Who supports an EFM in Detroit?
Judging the recent public protests and media reports, one might assume that no one does.
Several familiar faces have come out against Snyder's decision to appoint an emergency manager. Civil rights titans like Jesse Jackson and Al Sharpton recently expressed their disapproval, and the buck does not stop there. Many local leaders have summoned citizens to protest, alleging that a state takeover is an "attack on democracy ". Yet, does such opposition tell the complete story?
A recent poll conducted by the Michigan Chronicle found that of 400 individuals surveyed, nearly half support an EFM. Most of those in favor were between the ages of 41 and 50. This prompted us to consider, what's behind this segment of the population's support of a state takeover?
Some Detroiters in favor of an EFM believe it's what's needed to bring city government together to resolve it's issues. They suggest that until now, voter-appointed leaders have been unable to get the job done on their own.
Lavaughn Carter, 40 is a Detroiter who currently works in sales and customer service. While he denies such demographic factors influence his stance, Carter says he supports an emergency manager for several other reasons.
He does not believe an emergency manager takes away democratic rights. Carter referenced Roy Roberts' appointment as such for the Detroit Public Schools system. He called attention to the fact that the school board is still in place and involved with the process of restructuring. Carter believes the mayor and city council will continue to play a similarly vital role.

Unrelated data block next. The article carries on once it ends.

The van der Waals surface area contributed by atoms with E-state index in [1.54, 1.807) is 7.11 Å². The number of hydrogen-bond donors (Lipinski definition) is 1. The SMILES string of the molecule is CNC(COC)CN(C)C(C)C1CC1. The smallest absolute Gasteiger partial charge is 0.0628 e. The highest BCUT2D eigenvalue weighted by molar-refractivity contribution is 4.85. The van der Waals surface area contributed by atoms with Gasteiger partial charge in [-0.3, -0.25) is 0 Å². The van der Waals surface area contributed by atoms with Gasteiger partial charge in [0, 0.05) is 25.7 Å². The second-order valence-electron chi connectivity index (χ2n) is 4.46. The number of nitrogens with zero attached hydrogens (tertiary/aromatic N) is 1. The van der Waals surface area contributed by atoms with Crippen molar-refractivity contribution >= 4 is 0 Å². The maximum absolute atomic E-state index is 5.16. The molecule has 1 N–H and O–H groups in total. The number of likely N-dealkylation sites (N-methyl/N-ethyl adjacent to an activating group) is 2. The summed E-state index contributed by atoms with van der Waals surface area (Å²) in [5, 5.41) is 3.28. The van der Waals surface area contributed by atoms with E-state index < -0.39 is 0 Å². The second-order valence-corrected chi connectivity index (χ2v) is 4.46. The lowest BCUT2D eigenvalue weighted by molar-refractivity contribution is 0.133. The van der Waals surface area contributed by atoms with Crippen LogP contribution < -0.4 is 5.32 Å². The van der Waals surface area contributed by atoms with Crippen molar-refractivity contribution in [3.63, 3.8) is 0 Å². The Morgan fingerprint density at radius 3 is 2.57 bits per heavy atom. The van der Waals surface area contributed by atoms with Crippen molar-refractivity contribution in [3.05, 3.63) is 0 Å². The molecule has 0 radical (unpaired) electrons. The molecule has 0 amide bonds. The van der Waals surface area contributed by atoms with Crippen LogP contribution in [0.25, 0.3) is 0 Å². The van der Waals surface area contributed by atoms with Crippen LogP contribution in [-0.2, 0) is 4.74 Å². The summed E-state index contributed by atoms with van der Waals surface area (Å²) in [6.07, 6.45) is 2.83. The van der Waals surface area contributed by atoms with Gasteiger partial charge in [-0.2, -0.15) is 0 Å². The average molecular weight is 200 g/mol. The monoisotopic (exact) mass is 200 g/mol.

"The only difference, they won't have their pens to the checkbook."
Carter questioned the necessity of elected officials' having to know what the financial manager will do next, considering that their failure to properly act is what caused the city's money troubles in the first place.
"The EFM is here to restore Detroit's finances so that the assets outweigh the liabilities, and not vice versa."
Carter believes the governor's most recent appointment might be just what the city needs to establish and sustain new growth. He referenced a fear among some Detroit workers that the EFM poses a threat to their union contracts. Carter, however asserts that he hopes Kevyn Orr's appointment will improve conditions by possibly re-negotiating terms for city employees.
Lavaughn Carter is not alone in his belief that the state's intervention will benefit the city. Detroiters who support an EFM are fed up with the status quo. They believe it will take outside action to resolve the city's biggest challenges. It's an uphill battle that many are afraid the current system cannot win on it's own.
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